Italy’s Amalfi Coast is one of the most beautiful parts of the world. Golden red towns nestled amongst steep cliffs flow down to the shimmering blue sea. But before you book your flights, here are some things you should know about the Amalfi Coast.
We were so excited as we landed at Naples International Airport. We couldn’t wait to see the lauded coastlines of Positano, Sorrento and Amalfi.
To walk the staccato streets of ancient towns down to the water. To ride the ribbon of road that spindles its way along the narrow brink of the coast like a single brave strand of spaghetto.
To look back across the beaming Bay of Naples at that sleeping giant of Mount Vesuvius looming over the city.
And take nothing away from the Amalfi Coast; it delivered all of this. In fact, you should check out our video snapshot of the Amalfi Coast here:
Click here to view our snapshot of the Amalfi Coast.
But it comes with some caveats.
Here are our tips to prepare yourself for your time on the Amalfi Coast.
10 things you should know about the Amalfi Coast before you go
1. It’s expensive
Whenever you go to places as popular as the Amalfi Coast, you know you’ll be paying more than the national average for things. The Dalmatian Coast vs the rest of Croatia, the French Riviera vs most of the rest of the South of France…
So go with an empty credit card and a full wallet, and expect these situations to have switched places by the end of your trip.
There are ways of avoiding the most expensive places and finding more affordable (and in some ways more ‘authentic’) experiences, but it’s more fun to go with the flow and worry about the budget later.
2. It’s busy
We were on the Amalfi Coast in early June and it was already busy. Not only are the towns along the coast – especially the famous ones – packed, but the roads are insane. There’s really only one road that takes you to the peninsula and it’s usually so jammed it’ll take you hours to get there from Naples.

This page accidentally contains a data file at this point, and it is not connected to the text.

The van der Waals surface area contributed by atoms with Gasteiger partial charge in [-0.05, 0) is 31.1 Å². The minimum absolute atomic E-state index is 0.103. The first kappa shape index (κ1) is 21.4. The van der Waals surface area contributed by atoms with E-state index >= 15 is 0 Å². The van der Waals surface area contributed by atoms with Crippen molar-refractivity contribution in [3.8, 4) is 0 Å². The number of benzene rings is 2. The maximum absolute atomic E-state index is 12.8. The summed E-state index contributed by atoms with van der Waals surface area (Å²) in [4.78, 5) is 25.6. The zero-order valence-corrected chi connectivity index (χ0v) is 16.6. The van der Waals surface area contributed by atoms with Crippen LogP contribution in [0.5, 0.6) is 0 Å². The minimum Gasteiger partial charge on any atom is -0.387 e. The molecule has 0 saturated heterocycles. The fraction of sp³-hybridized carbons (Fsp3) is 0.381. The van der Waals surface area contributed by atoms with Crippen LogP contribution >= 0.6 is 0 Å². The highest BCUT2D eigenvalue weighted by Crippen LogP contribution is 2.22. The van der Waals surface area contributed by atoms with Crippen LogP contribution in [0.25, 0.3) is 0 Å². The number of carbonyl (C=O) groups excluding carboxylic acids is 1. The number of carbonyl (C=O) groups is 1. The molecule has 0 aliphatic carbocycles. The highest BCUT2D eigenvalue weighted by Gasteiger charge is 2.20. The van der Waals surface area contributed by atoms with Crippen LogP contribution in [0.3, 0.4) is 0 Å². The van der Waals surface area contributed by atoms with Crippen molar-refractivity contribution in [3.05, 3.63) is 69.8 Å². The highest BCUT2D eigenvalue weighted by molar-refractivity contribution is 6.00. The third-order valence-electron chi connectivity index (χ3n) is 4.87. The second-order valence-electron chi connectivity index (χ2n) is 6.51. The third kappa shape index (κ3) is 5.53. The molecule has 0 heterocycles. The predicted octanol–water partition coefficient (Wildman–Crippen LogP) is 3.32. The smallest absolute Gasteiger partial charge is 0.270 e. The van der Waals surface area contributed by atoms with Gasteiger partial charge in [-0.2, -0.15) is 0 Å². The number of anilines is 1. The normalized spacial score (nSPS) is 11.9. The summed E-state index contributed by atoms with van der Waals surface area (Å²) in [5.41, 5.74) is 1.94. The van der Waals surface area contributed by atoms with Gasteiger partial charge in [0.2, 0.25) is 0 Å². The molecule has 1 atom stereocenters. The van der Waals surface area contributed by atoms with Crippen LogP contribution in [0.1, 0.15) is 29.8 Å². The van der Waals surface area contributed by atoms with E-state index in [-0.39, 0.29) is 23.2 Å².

During August, things are hectic, hot and reportedly very unpleasant.
3. Driving the coast isn’t fun
If you’re thinking it might be fun to get a car or moped and drive the Amalfi Coast, think again. Anecdotally, we’ve heard people parking their hire cars the first day they arrived and only getting in them again to drive back to the airport on the last day.
From what we’ve seen, the road (there’s only one that goes around the coast) is so narrow in many places there’s just enough space for a single vehicle to pass. And the road’s busy.
Things are made worse by the frequent public buses that hurtle up and down the road all day (see our next point) and they always take right of way!
4. Buses are your best bet for travelling around – with a caveat
Apart from the first few towns as far as Sorrento, which are connected to the local rail network, the road that winds its way precariously around the cliffs is the only way to traverse the Amalfi Coast by land (see our next point).
Buses replace trains and take you to every town along the coast after Sorrento. They’re regular, cheap, clean and the views are outstanding.
However, they’re busy – to the point where you may be waiting a long time for one that’ll stop. Full buses just fly straight past. When you do get on, there’s a very high chance you’ll be standing.
5. Always get a ferry somewhere
The best way to see the Amalfi Coast is from the water. When you’re in the towns looking out at the sea, it’s lovely, but it’s when you can see them tucked into the landscape, you get the idea of how truly beautiful they are.
Ferries leave from and arrive at all the major towns including Sorrento, Positano and Amalfi. You can even get to Naples from some towns. They’re fast, regular and comfortable, and the views are astounding.
Some restaurants even have their own boats to ferry you across for lunch too.
6. Path of the Gods is hard work
The other option that might appeal to some is the lofty Path of the Gods. This trek hoists you high into the mountains of the peninsula behind the coastal towns.
Starting near Positano in Arienzo and ending near Praiano, this 7km trail takes around 2 hours, but it’s hard work. Anecdotally, we’ve heard people really struggle with the hike, which is a lot of stairs and rugged terrain.